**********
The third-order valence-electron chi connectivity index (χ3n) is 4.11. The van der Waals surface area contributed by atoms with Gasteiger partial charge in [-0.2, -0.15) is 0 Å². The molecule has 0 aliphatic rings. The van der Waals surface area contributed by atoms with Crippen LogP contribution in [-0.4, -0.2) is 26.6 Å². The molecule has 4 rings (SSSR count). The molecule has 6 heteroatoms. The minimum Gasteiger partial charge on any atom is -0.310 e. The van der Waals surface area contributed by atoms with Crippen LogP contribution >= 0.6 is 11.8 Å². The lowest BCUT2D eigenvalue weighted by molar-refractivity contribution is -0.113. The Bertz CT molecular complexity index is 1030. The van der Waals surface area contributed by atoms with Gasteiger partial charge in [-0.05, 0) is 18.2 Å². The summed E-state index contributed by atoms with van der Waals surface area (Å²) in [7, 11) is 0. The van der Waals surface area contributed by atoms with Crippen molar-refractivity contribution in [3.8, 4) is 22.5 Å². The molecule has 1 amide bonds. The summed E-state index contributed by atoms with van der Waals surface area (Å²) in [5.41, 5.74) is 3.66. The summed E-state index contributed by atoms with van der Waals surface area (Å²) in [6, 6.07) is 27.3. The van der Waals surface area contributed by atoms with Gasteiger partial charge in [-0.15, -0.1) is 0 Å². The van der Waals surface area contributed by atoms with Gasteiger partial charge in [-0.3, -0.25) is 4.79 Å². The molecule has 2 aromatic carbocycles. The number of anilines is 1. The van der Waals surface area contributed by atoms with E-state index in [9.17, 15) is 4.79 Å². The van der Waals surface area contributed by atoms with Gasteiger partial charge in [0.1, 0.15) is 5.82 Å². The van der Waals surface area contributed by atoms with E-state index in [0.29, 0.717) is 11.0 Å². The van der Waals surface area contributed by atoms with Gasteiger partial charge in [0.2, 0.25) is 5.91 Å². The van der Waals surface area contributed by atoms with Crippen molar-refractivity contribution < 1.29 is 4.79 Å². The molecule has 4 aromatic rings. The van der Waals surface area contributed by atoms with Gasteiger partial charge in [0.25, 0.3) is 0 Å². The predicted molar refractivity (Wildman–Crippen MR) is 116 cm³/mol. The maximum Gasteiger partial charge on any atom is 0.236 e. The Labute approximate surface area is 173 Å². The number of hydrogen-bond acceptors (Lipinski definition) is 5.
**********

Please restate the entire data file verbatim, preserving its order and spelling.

The third-order valence-electron chi connectivity index (χ3n) is 4.11. The van der Waals surface area contributed by atoms with Gasteiger partial charge in [-0.2, -0.15) is 0 Å². The molecule has 0 aliphatic rings. The van der Waals surface area contributed by atoms with Crippen LogP contribution in [-0.4, -0.2) is 26.6 Å². The molecule has 4 rings (SSSR count). The molecule has 6 heteroatoms. The minimum Gasteiger partial charge on any atom is -0.310 e. The van der Waals surface area contributed by atoms with Crippen LogP contribution >= 0.6 is 11.8 Å². The lowest BCUT2D eigenvalue weighted by molar-refractivity contribution is -0.113. The Bertz CT molecular complexity index is 1030. The van der Waals surface area contributed by atoms with Gasteiger partial charge in [-0.05, 0) is 18.2 Å². The summed E-state index contributed by atoms with van der Waals surface area (Å²) in [7, 11) is 0. The van der Waals surface area contributed by atoms with Crippen molar-refractivity contribution in [3.8, 4) is 22.5 Å². The molecule has 1 amide bonds. The summed E-state index contributed by atoms with van der Waals surface area (Å²) in [5.41, 5.74) is 3.66. The summed E-state index contributed by atoms with van der Waals surface area (Å²) in [6, 6.07) is 27.3. The van der Waals surface area contributed by atoms with Gasteiger partial charge in [-0.15, -0.1) is 0 Å². The van der Waals surface area contributed by atoms with Gasteiger partial charge in [-0.3, -0.25) is 4.79 Å². The molecule has 2 aromatic carbocycles. The number of anilines is 1. The van der Waals surface area contributed by atoms with E-state index in [9.17, 15) is 4.79 Å². The van der Waals surface area contributed by atoms with Gasteiger partial charge in [0.1, 0.15) is 5.82 Å². The van der Waals surface area contributed by atoms with E-state index in [0.29, 0.717) is 11.0 Å². The van der Waals surface area contributed by atoms with Gasteiger partial charge in [0.2, 0.25) is 5.91 Å². The van der Waals surface area contributed by atoms with Crippen molar-refractivity contribution < 1.29 is 4.79 Å². The molecule has 4 aromatic rings. The van der Waals surface area contributed by atoms with Gasteiger partial charge in [0.25, 0.3) is 0 Å². The predicted molar refractivity (Wildman–Crippen MR) is 116 cm³/mol. The maximum Gasteiger partial charge on any atom is 0.236 e. The Labute approximate surface area is 173 Å². The number of hydrogen-bond acceptors (Lipinski definition) is 5.